In 2005, when Ald. Brenda Konkel identified Wall as one of several business advocates who weren't complying with the city's lobbying ordinance, he went ballistic. But Konkel didn't blink. "Terrence tried to bully me, including threatening to sue me, but like many bullies, he didn't follow through," says the Progressive Dane mainstay. "And I'm not bullied easily."
Wall remains deeply suspicious of government and doesn't mind saying so. "I'm a Ronald Reagan conservative," he states matter-of-factly. "Government should provide basic services and get out of the way. It shouldn't be socializing the system; it shouldn't be trying to correct the ills of the world."
That philosophy made Wall's conflict with Progressive Dane inevitable. Konkel, for one, thinks it caused his clash with the city on lobbying.
"I'm not sure he sees the difference between a government and the need to be transparent when doing the people's business," she says. "The business world does many things in private with the goal to make money, often without regard for its impact on the public welfare."
As little as a year ago, Wall didn't have many nice things to say about Dave Cieslewicz either. He felt Madison's mayor was also intent on pushing a "social agenda" during his first term in office, undercutting local businesses - particularly developers - in the process. At times, the regular column Wall continues to write for In Business magazine read like a serialized anti-Cieslewicz screed.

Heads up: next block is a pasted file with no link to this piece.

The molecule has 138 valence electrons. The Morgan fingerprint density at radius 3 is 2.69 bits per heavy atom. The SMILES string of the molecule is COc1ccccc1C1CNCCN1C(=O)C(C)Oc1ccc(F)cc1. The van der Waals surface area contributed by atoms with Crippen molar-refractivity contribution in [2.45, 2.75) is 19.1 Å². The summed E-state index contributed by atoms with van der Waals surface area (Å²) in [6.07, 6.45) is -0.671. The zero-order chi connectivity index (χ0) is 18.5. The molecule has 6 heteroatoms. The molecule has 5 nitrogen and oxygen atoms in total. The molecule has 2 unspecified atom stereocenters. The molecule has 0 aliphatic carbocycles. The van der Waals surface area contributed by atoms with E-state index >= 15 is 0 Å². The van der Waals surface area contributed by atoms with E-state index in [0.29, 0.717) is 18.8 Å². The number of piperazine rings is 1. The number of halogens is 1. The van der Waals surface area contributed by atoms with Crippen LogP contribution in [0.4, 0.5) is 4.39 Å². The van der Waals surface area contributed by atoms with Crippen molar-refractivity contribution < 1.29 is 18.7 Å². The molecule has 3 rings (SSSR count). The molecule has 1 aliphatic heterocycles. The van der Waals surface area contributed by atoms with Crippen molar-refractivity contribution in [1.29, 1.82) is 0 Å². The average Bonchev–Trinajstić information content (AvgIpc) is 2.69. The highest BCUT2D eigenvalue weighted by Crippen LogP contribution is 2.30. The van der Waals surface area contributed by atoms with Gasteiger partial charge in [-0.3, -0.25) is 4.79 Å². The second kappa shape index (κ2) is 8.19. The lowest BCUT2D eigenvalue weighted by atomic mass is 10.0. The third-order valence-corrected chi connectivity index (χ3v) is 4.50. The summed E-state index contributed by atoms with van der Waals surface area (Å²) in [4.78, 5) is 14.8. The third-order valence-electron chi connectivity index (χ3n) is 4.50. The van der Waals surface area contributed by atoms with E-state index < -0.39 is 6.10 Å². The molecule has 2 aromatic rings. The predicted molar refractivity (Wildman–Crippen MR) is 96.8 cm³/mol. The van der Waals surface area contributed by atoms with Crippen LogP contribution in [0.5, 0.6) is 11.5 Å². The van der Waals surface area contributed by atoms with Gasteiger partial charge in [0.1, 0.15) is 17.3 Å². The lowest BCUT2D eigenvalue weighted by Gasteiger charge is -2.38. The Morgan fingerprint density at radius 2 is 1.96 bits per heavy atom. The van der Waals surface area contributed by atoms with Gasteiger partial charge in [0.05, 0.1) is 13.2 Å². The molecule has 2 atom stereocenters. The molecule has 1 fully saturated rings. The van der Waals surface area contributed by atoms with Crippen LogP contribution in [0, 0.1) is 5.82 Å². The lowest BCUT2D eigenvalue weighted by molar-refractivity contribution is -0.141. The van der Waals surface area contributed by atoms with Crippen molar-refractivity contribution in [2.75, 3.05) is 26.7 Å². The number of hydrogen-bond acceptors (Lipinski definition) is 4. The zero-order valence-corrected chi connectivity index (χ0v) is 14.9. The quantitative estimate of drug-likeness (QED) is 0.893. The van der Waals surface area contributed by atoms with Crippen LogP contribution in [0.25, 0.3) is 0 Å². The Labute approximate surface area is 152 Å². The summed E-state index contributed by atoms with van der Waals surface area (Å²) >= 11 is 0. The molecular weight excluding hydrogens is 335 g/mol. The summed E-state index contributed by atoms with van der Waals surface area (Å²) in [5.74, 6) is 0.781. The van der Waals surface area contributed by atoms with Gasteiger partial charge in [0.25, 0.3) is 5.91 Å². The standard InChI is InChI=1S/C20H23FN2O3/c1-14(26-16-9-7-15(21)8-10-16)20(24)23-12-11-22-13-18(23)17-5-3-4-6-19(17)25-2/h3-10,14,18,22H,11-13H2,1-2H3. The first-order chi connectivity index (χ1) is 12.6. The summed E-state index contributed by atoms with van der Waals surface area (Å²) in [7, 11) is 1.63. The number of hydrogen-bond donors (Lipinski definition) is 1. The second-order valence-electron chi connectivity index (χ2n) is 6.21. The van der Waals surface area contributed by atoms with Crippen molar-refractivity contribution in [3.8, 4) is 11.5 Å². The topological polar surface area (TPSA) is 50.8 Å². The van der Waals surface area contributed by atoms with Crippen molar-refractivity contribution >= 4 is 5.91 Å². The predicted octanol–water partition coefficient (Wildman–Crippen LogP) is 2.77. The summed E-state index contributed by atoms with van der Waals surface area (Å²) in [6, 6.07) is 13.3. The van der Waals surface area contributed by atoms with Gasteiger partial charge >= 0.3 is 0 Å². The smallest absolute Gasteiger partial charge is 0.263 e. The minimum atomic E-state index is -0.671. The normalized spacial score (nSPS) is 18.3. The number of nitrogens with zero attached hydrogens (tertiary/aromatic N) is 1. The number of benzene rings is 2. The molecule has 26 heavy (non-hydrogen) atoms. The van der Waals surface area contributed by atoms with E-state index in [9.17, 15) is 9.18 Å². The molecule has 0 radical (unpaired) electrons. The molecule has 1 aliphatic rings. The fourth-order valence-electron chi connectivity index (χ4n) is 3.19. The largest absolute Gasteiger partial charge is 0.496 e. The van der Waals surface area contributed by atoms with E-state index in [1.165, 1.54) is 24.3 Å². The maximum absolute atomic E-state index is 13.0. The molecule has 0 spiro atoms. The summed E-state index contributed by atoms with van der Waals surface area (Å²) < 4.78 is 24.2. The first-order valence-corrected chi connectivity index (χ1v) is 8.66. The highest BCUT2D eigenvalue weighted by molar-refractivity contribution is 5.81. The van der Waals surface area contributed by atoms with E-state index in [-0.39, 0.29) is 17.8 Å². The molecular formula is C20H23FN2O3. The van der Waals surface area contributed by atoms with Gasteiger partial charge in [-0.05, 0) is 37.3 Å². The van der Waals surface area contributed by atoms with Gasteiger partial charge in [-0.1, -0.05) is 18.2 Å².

Wall's agitating didn't end with mere words. Unhappy with how the Greater Madison Chamber of Commerce handled the affordable-housing ordinance, sick leave and the lobbying issue, he helped form two powerful new business groups: the now-defunct Common Sense Coalition and the vigorously pro-business Smart Growth Madison. In 2005, after the lobbying brouhaha, he swore off developing new projects in Madison altogether.
"For five or six years, the council was just impossible to work with," he says, explaining his reasons for abandoning the city. "I love Madison. I love the community. I've always believed in a strong downtown. But the council was full of ideologues who just killed things for petty reasons."
Wall's willingness to take on government and shout down proposals that cost developers and other business interests time and money draws praise from some quarters.
"I think Terrence spoke for a lot of developers who maybe didn't have enough guts to do what he did, including me," laughs Hershberger, Wall's old classmate. "He expressed his frustration. The city of Madison thought it could do what it wanted and developers would have to play its game. What happened is that development went to Middleton, went to Verona, went to Sun Prairie, went to McFarland. So the city of Madison didn't have quite as much of a stranglehold as it thought."
Not all business types express this level of admiration. At times, Wall's abrasive, in-your-face style has irritated would-be allies. During the lobbying affair, there was grumbling from what was then an apolitical Madison Chamber of Commerce. Other developers also distanced themselves from his most aggressive attacks, understanding that, for better or worse, getting government to approve projects and cultivate a propitious climate for business requires a certain finesse.